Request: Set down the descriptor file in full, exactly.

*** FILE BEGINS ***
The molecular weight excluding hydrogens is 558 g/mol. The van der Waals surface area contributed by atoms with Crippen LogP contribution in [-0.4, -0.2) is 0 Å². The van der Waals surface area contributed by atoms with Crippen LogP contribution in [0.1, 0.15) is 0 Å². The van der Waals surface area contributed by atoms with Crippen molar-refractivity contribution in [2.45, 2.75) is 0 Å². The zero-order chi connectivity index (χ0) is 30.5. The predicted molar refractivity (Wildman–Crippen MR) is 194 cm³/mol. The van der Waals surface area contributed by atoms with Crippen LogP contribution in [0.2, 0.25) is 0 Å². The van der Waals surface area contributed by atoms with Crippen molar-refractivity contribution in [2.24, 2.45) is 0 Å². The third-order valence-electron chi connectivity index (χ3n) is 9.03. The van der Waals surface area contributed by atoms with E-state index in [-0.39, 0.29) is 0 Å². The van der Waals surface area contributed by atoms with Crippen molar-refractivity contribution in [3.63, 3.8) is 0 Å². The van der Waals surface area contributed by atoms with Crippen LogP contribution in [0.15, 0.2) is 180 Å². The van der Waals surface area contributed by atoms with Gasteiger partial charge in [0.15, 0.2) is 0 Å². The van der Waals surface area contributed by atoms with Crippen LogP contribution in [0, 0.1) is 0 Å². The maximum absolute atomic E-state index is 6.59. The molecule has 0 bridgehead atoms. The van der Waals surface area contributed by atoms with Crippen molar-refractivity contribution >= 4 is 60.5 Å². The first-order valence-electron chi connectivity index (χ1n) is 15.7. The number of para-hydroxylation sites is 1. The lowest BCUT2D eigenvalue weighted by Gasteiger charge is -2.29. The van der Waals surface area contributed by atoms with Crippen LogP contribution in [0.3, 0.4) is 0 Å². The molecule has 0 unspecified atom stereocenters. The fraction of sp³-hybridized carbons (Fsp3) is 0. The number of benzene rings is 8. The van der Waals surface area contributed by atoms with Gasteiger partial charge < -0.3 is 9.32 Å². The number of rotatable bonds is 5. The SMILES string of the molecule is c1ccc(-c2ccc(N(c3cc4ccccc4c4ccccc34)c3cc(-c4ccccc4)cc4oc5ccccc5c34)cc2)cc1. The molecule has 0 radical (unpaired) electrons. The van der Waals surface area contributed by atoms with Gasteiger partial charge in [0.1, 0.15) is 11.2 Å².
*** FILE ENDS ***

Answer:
The molecular weight excluding hydrogens is 558 g/mol. The van der Waals surface area contributed by atoms with Crippen LogP contribution in [-0.4, -0.2) is 0 Å². The van der Waals surface area contributed by atoms with Crippen LogP contribution in [0.1, 0.15) is 0 Å². The van der Waals surface area contributed by atoms with Crippen molar-refractivity contribution in [2.45, 2.75) is 0 Å². The zero-order chi connectivity index (χ0) is 30.5. The predicted molar refractivity (Wildman–Crippen MR) is 194 cm³/mol. The van der Waals surface area contributed by atoms with Crippen LogP contribution in [0.2, 0.25) is 0 Å². The van der Waals surface area contributed by atoms with Crippen molar-refractivity contribution in [2.24, 2.45) is 0 Å². The third-order valence-electron chi connectivity index (χ3n) is 9.03. The van der Waals surface area contributed by atoms with E-state index in [-0.39, 0.29) is 0 Å². The van der Waals surface area contributed by atoms with Crippen molar-refractivity contribution in [3.63, 3.8) is 0 Å². The van der Waals surface area contributed by atoms with Crippen LogP contribution in [0.15, 0.2) is 180 Å². The van der Waals surface area contributed by atoms with Gasteiger partial charge in [0.15, 0.2) is 0 Å². The van der Waals surface area contributed by atoms with Crippen LogP contribution in [0, 0.1) is 0 Å². The maximum absolute atomic E-state index is 6.59. The molecule has 0 bridgehead atoms. The van der Waals surface area contributed by atoms with Crippen molar-refractivity contribution >= 4 is 60.5 Å². The first-order valence-electron chi connectivity index (χ1n) is 15.7. The number of para-hydroxylation sites is 1. The lowest BCUT2D eigenvalue weighted by Gasteiger charge is -2.29. The van der Waals surface area contributed by atoms with Crippen LogP contribution in [0.3, 0.4) is 0 Å². The molecule has 0 unspecified atom stereocenters. The fraction of sp³-hybridized carbons (Fsp3) is 0. The number of benzene rings is 8. The van der Waals surface area contributed by atoms with Gasteiger partial charge < -0.3 is 9.32 Å². The number of rotatable bonds is 5. The SMILES string of the molecule is c1ccc(-c2ccc(N(c3cc4ccccc4c4ccccc34)c3cc(-c4ccccc4)cc4oc5ccccc5c34)cc2)cc1. The molecule has 0 radical (unpaired) electrons. The van der Waals surface area contributed by atoms with Gasteiger partial charge in [0.1, 0.15) is 11.2 Å².